New Defense Strategy Envisions Multiple Conflicts

A report [.pdf] and budget request from the U.S. Defense Department released Monday reveal both new and old priorities for President Barack Obama’s Pentagon.

Strategically, the military recognizes new, non-traditional threats ranging from failed states to cyber-warfare to climate change. But there is little change in the military spending habits of the Obama Pentagon versus that of his predecessor.

The new Quadrennial Defense Review, a congressionally mandated report on the direction of U.S. national security strategy, marks several major breaks from past reports. Whereas previous QDRs have had at their heart a strategy in which the country is able to fight two separate conventional wars, Monday’s report shifts the focus to multiple and diffuse simultaneous threats.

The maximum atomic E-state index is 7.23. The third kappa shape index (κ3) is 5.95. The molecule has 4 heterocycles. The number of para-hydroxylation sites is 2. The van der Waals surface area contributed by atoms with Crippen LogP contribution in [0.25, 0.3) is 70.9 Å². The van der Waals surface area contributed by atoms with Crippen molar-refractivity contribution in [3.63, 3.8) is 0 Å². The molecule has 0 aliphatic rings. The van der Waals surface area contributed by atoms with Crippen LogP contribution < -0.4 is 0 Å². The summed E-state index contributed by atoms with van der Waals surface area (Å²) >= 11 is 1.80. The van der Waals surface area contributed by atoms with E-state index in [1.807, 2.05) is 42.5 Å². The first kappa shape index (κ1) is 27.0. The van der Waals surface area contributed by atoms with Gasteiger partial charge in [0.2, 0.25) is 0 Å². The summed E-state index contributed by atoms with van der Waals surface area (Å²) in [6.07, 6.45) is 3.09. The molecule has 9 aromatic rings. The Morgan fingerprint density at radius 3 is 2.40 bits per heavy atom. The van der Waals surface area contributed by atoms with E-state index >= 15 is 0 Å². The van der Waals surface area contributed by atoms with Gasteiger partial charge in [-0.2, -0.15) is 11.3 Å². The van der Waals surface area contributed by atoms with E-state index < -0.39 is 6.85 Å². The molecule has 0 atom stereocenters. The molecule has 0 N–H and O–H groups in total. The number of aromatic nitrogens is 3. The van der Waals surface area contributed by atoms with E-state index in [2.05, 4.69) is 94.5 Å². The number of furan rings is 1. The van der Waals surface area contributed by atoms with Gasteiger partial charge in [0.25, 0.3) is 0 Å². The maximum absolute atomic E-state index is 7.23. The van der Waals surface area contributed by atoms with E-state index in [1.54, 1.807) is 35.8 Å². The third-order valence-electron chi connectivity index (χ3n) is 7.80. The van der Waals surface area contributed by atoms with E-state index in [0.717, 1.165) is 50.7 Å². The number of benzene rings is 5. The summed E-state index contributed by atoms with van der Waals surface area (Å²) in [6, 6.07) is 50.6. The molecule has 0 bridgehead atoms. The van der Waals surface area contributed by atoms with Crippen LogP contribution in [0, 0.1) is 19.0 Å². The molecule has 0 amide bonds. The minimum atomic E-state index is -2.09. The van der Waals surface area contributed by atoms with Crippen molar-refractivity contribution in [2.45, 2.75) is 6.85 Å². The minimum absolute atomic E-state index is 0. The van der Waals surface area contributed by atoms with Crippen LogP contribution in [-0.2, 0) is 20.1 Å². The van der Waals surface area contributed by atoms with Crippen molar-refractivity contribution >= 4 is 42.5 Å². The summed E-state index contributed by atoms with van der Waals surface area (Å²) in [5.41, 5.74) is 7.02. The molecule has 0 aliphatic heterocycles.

"We have learned through painful experience that the wars we fight are rarely the wars we plan," Defense Secretary Robert Gates told reporters at the Pentagon Monday afternoon.

New threats require new responses, and the report emphasizes having increased numbers of special forces, drones, and helicopters as well as preparing for conflicts that take place in the realms of counterinsurgencies and cyberspace.

"Although it is a manmade domain, cyberspace is now as relevant a domain for DOD activities as the naturally occurring domains of land, sea, air, and space," the report notes.

The report no longer lays out just how many conflicts the military should be called on to fight.

Charles Knight, co-director of the Commonwealth Institute’s Project on Defense Alternatives, sees this as problematic.